Guterres, who has long been a critic of oil, gas and coal, urged leaders to “help” industries commit to sustainable production. This can be achieved “by regulating, legislating, putting a fair price on carbon, ending fossil fuel subsidies, and adopting a windfall tax on profits,” he said. He also called on fossil fuel companies to transition to renewable energy sources.
In parallel with the opening addresses, German Chancellor Olaf Scholz was on hand at a roundtable talk in Dubai to officially launch the 36-member country Climate Club, which aims to “scale-up the lead markets for climate-neutral industrial products, such as climate-friendly steel, cement or aluminium,” said Scholz.
The German leader added that the club aims to set a standardized approach to calculating emissions instensities for hard-to-abate industries like cement and steel production. He added that once this work is done, they have the “greenprints” to decarbonize those sectors.
The members are “united by the shared conviction that climate change is the greatest challenge of the 21st century,” said Scholz.
Royal call for transformation
King Charles III of the United Kingdom said “I pray with all my heart that COP28 will be another critical turning point towards transformational action at a time when, already, as scientists have been warning for so long, we are seeing alarming tipping points being reached.”
His remarks came a day after the UN said 2023 was on track to become the hottest year recorded in human history.
“Unless we rapidly repair and restore nature’s economy, based on harmony and balance, which is our ultimate sustainer, our own economy and survivability will be imperiled,” said the British monarch.
Calls for climate justice from Brazil
President Luiz Inacio Lula da Silva of Brazil, home to most of the world’s biggest natural carbon-capture zone on land, the Amazon rainforest, said “the planet is tired of climate agreements that were not fulfilled.” He added that he has had enough of “eloquent and empty speeches.”
“In the north of Brazil, the Amazon region is suffering one of the most tragic droughts of its history. In the South, we are facing tempests and hurricanes that lead to a lot of destruction and death,” he said.
Lula called for climate justice for poorer nations that didn’t cause the problem and said the $2 trillion spent on weapons last year could instead be spent on fighting hunger and climate change. He said Brazil will stop Amazon deforestation by 2030.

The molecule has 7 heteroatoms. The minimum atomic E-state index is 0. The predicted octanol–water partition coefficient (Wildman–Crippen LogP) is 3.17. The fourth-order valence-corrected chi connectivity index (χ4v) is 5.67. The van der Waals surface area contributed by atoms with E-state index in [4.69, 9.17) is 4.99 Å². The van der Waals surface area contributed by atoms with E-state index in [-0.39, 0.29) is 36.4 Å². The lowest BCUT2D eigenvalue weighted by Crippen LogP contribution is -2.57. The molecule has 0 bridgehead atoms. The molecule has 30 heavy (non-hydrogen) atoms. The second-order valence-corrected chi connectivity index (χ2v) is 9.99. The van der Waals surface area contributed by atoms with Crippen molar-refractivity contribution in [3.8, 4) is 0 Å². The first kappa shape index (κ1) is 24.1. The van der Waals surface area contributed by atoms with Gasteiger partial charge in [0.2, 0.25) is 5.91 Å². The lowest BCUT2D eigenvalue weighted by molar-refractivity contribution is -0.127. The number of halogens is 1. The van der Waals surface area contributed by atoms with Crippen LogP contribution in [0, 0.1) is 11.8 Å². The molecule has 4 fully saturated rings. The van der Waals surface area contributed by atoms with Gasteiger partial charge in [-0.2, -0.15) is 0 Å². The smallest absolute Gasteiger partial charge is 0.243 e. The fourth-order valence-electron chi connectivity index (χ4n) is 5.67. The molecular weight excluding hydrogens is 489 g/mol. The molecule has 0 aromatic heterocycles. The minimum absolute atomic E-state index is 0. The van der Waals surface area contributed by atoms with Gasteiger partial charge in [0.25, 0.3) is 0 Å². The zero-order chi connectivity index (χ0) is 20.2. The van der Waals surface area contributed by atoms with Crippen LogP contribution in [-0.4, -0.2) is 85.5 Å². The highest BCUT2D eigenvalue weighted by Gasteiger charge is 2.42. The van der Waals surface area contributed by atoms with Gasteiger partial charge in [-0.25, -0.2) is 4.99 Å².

Indian leader invokes ‘unity’ and offers to host COP33
Indian Prime Minister Narendra Modi said every nation must “work in unity” to achieve their climate targets, while also asking developing countries to consume “a fair share” of the global carbon budget.
“Today the entire world is watching us. Mother Earth is looking towards us to protect her future. We have to succeed,” he said.
The leader of the world’s most populous country that also hosted a G20 summit this year, offered to host UN climate summit.
“From this platform today, I propose that India will host COP33 in 2028,” he said.
‘This COP can make history,’ says EU head
“In Dubai we have to deliver,” saidUrsula von der Leyen, the president of the European Commission, adding that emissions “must peak by 2025” and that “we must phase out fossil fuels.”
But she also spoke to the importance of loss and damage at this year’s COP.
“We will take a decisive step forward to protect the most vulnerable citizens wordwide,” she said of those most impacted by climate extremes who suffer increasing “loss and damage.”
“Will will stand by their side,” she added, and committed €270 million from the EU to the loss and damage fund that was launched at COP28.
Von der Leyen said some progress had been made on emissions, with the EU having already peaked and on track to “overshoot” its greenhouse gas reduction targets and having adopted a law to “drastically reduce” methane emissions.
She said a call by the EU to triple the production of renewable energy and double energy efficiency by 2030 should be adopted in the final COP28 decision.
“This COP can make history,” she insisted, saying the “the future of energy will be green, will be affordable, and it will be homegrown.”
Macron: Both developed and emerging economies must decarbonize
“The top priority is that developed countries must phase out fossil fuels,” said French President Emmanuel Macron, adding that his country has a “plan” and a “strategy” to achieve the goal though clean energy including “nuclear, hydrogen and renewables.”
Continued investment in coal — the most carbon-intensive fossil fuel — was “truly an absurdity,” he said while urging G7 nations to set an example and “commit to putting an end to coal” by 2030.
He said emerging countries also need “to phase out carbon,” and any efforts to improve economic performance cannot rely on fossil fuels. (DW/NN-03-12-23)